sf.govfresh was an incredible event that brought together San Francisco’s finest government technology leaders, local area public servants and citizens sincerely passionate about building effective government. Adobe supported us in making that event happen and received an incredible amount of appreciation from the community.
We’re seeing this happen more. There are a number of new, niche, tech-focused, Gov 2.0 community events and gatherings happening at the local, state and federal level, all offering innovative approaches to bringing leaders and in-the-trenches foot soldiers together to better understand how we can solve our government problems.
Join Gov 2.0 Radio producer Adriel Hampton for a conversation with IdeaScale co-founder Rob Hoehn. In the fourth of our series on crowdsourcing, innovation and ideation in the government and enterprise, Rob talks about how business clients are learning from the government, being SaaS before the cloud was cool, and what his company learned about Section 508 while working to help implement the U.S. Open Government Directive.
A while back I met with Granicus in their San Francisco offices and discussed the Granicus Open Platform, a cloud-based, software-as-a-service approach to delivering government content. Small towns, major cities, counties and a handful of state and federal agencies use the service (full list), which includes live stream public meetings, legislative management, training and citizen engagement and more.
I was really pleased to read the announcement that Lockheed Martin's social networking platform, EurekaStreams, was released as an open source project today. Lockheed is a very conservative company, and while they're happy to use open source internally and on projects for their customers, this is their first experiment with actually running a project themselves. I think it's a big deal, not just for Lockheed Martin, but for large corporations who are considering a more open, more innovative approach to software development. And yet, Dana Blankenhorn hates it:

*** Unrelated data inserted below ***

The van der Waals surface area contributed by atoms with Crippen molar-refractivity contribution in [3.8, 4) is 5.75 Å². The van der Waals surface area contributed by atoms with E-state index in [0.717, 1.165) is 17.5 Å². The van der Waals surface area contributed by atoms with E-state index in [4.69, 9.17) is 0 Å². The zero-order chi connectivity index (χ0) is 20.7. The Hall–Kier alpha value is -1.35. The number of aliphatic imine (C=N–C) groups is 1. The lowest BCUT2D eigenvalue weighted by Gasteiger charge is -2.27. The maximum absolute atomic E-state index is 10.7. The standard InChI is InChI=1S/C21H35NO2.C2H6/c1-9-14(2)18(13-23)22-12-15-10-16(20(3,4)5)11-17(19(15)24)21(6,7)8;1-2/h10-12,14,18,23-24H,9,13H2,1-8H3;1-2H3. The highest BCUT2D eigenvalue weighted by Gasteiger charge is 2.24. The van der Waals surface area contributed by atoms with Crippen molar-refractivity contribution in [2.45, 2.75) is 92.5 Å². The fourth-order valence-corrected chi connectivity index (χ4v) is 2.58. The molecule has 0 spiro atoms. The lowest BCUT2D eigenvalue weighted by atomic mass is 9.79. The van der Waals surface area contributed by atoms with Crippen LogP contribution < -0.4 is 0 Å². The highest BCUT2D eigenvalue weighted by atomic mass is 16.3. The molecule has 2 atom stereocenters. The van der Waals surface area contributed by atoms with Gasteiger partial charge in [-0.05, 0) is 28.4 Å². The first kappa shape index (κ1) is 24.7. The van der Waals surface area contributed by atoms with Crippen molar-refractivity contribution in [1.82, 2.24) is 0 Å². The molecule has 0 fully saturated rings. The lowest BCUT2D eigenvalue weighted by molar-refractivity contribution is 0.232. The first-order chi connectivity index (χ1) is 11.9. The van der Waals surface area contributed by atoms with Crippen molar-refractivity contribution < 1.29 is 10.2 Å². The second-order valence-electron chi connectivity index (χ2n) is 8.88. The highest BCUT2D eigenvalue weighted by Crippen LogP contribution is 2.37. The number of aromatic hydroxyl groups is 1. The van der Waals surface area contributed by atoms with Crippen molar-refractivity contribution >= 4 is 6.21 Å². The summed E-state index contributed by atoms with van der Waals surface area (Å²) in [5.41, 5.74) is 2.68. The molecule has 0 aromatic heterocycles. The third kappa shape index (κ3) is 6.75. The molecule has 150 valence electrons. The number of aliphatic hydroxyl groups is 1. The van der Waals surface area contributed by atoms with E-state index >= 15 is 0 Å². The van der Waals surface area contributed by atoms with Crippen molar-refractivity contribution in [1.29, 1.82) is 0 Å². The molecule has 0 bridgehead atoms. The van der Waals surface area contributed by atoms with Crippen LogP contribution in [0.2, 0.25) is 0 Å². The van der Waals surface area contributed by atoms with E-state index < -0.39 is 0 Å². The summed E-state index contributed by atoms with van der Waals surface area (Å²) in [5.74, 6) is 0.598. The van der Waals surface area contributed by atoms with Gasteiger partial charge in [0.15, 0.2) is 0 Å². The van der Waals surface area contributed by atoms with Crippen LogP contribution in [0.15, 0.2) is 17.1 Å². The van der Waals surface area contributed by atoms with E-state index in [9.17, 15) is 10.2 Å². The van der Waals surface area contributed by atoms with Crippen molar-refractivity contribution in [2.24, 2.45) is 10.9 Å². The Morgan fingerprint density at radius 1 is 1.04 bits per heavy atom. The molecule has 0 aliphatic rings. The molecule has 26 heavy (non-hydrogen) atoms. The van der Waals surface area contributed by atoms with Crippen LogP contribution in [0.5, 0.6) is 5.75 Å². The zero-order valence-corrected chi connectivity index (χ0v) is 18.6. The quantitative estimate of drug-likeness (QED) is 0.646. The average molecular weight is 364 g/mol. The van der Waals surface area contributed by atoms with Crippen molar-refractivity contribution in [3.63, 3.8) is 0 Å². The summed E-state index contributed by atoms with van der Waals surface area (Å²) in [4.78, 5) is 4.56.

Government websites, in accordance with the Public Records Law, are considered an official government publication. Information on these sites influences decisions of citizens and businesses. Governments can be held accountable for the information they publish on the web. Tracking changes on Websites with PageFreezer offers governments trusted, non-refutable evidence in case of liability claims.
CiviGuard founder Zubin Wadia discusses Crisis Management 2.0 and how his company is working to change communications during an emergency.
In light of recent changes at Ning, the social network service that powers GovLoop, I asked founder Steve Ressler to comment on what impact this will have on the GovLoop community.
I recently began reading The Power of Social Innovation: How Civic Entrepreneurs Ignite Community Networks for Good and felt compelled to highlight more people building business models around better government. The role of business and the entrepreneurial spirit as it relates to government is at times under-played or discredited (sometimes, rightfully so), but it’s the backbone of a democratic society.
Consider this the first in a series. For starters, here are 10 entrepreneurs changing the way government works.
SeeClickFix lets citizens report public works issues such as potholes, graffiti, and wayward trash directly from their iPhones, the SeeClickFix Website or other sites using its embeddable widget. Citizens can create watch lists to follow what’s being reported in a particular area, comment and vote up or down other issue reports and get ‘Civic Points’ for their participation. Governments can use the service as a 311 work order management system and media outlets can integrate the reporting widget and map into their Websites for enhanced reader interaction.
CitySourced is a free iPhone application that lets citizens immediately report civic woes directly to their local government. Users take a photo, select report type, add comments and send. The incident is then directed to the appropriate department. You can download CitySourced here.